Take the 2-minute tour ×
Stack Overflow is a question and answer site for professional and enthusiast programmers. It's 100% free, no registration required.

Is it better that a no-argument constructor throws an impossible exception or has an empty catch block? Let's say I have a class like this.

public class Foo {
    private int num;
    private String numString;

    public Foo() throws NumberFormatException {

    public void setNum(String s) throws NumberFormatException {
        // In reality, complex code goes here
        num = Integer.parseInt(s);
        numString = s;

The compiler forces the constructor to either throw NumberFormatException (which would never happen) or have a try/catch block. However, would it be correct to have an empty catch block, which is usually frowned upon?

public Foo() {
    try {
    catch (NumberFormatException e) { }

Please note that Foo would be a library class and others would use it, so having a no-argument constructor throw an impossible exception would be confusing. Also note that the real exception is a custom exception, not NumberFormatException, which might make things even more confusing for the library user, who might feel like they have to read up on the custom exception when it is not necessary.

share|improve this question

4 Answers 4

up vote 12 down vote accepted

NumberFormatException is a RuntimeException, so you don't need to list it on your throws clause -- just pretend it's not there. That goes for both the method and the constructor.

Any subclass of RuntimeException (including RuntimeException itself) is an "unchecked exception," which means the compiler won't force you to check for it in a try/catch clause. In contrast, any Exception which is not a subclass of RuntimeException is called, easily enough, a checked exception.

If it were a checked exception (that is, not a subclass of RuntimeException), but you were sure that you could never trigger it, then it'd be safe to catch it. Rather than completely swallowing it, it'd be best to wrap it around an unchecked exception.

try {
catch (IOException e) {
    throw new AssertionError(e); // juuust in case!

Now your code compiles, doesn't have a throws clause for an exception you never expect to be thrown, and yet will not hide a serious error if, by some bug or future change, that exception does end up getting thrown.

(Note to those reading the comments: I originally had in the code example throw new RuntimeException(e), but Stephen C and Peter Lawrey pointed out that, in Java 1.4.2 and newer, AssertionError is better).

share|improve this answer
+1 - I prefer to throw "AssertionError" which has the more specific meaning of "this should never happen". –  Stephen C May 5 '12 at 4:37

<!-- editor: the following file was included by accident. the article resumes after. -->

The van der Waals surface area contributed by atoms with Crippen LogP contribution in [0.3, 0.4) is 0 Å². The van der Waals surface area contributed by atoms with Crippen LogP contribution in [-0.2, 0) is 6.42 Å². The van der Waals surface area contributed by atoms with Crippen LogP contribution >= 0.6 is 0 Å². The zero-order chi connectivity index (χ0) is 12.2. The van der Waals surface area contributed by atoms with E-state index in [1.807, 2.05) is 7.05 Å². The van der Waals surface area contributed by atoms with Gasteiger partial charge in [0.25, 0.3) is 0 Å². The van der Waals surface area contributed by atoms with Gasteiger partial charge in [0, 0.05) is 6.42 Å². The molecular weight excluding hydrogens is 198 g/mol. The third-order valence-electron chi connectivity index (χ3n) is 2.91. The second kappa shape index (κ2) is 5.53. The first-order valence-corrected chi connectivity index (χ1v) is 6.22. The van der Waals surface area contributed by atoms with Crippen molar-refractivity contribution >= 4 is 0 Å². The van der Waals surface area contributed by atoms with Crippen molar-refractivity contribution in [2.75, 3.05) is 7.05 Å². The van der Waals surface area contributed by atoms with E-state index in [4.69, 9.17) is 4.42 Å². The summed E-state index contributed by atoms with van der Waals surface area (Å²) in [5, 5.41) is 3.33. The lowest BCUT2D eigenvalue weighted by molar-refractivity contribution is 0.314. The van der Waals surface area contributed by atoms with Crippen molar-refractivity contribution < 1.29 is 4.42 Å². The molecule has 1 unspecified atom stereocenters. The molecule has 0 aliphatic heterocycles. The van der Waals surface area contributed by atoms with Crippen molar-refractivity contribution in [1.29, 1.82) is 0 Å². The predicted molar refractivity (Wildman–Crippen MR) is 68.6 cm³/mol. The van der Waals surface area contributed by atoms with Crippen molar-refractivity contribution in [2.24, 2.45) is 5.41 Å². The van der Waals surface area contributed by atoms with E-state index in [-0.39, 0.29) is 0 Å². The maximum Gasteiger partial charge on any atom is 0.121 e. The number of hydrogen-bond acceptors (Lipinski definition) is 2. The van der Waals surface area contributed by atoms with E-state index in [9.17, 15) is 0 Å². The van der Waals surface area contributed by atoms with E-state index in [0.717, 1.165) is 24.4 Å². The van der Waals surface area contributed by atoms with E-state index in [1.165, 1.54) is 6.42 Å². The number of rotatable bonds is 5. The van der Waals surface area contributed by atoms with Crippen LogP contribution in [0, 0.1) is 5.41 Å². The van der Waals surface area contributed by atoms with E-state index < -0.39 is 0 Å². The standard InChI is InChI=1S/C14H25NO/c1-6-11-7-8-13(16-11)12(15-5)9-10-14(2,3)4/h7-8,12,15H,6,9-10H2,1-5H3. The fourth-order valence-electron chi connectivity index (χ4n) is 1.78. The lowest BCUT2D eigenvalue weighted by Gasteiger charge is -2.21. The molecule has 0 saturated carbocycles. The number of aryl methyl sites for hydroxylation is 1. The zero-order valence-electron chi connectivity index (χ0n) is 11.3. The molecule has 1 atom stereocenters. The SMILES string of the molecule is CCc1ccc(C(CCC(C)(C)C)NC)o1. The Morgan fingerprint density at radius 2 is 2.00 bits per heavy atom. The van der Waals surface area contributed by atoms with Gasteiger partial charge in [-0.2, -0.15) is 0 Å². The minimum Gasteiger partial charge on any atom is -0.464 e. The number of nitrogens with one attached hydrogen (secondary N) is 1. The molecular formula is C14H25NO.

Rethrowing a checked exception wrapped in an unchecked exception such as RuntimeException is a time-honored tradition. As long as the client code doesn't catch Throwable or Exception to be swallowed, programming errors will eventually be logged or reported. Some have argued that the concept of checked vs. unchecked exceptions has created a culture of ignoring real problems. Putting a sensible exception policy in place is paramount to building a robust application. –  David Harkness May 5 '12 at 4:55
@yshavit - That is no longer correct. As of Java 7, AssertError DOES have a constructor that takes a Throwable cause - docs.oracle.com/javase/7/docs/api/java/lang/… –  Stephen C May 5 '12 at 5:18
@yshavit As of Java 1.4.2, AssertionError takes a Throwable as an argument which becomes the cause. docs.oracle.com/javase/1.4.2/docs/api/java/lang/… –  Peter Lawrey May 5 '12 at 7:38
@PeterLawrey The thanks goes to you, too, except SO only lets me @-ify one user... –  yshavit May 5 '12 at 7:52

Since s has to be a number why dont you pass an integer through setNum() instead of the current string? An integer is always parseable to a string.

share|improve this answer
My real method takes an array of Strings as an argument, and every String in the array needs to be validated or it throws an exception. I used this example because it is easier. –  anomal May 5 '12 at 4:34

I would say this depends your business care or personal coding style, If you choose to throw an exception it probably to be better with a owned and wrapped exception, if the parameters which you are passing in is incorrect or NOT make sense you could throw the exception right now.

Whatever the NumberFormatException MUST be thrown, this is a just decision where you get catch it. it may be in your library class, or the caller class, or somewhere you don't know. without it the program will be down.

In your case, do you consider the no-number string as a legal value, if yes it is your responsibility to keep the exception in your package.

share|improve this answer

I would say: Never an empty catch block (whatever the case). As @yshavit points out, it's not a good practice to swallow a possible error.

Using asserts, as @stephen-c said, is a one step forward alternative BUT this solution has two disadvantages:

  1. Maybe asserts are not enabled on the "operational/production" server, so what you really have is very similar to an empty catch block
  2. In case they are enabled on server, an error during the execution of this piece of code will demonstrate you have a bug in your application, as far as it's somenthing not expected that appears ("this should never happen", but it happens! so...)

So my recommendation goes for @yshavit proposal.

share|improve this answer

Your Answer


By posting your answer, you agree to the privacy policy and terms of service.

Not the answer you're looking for? Browse other questions tagged or ask your own question.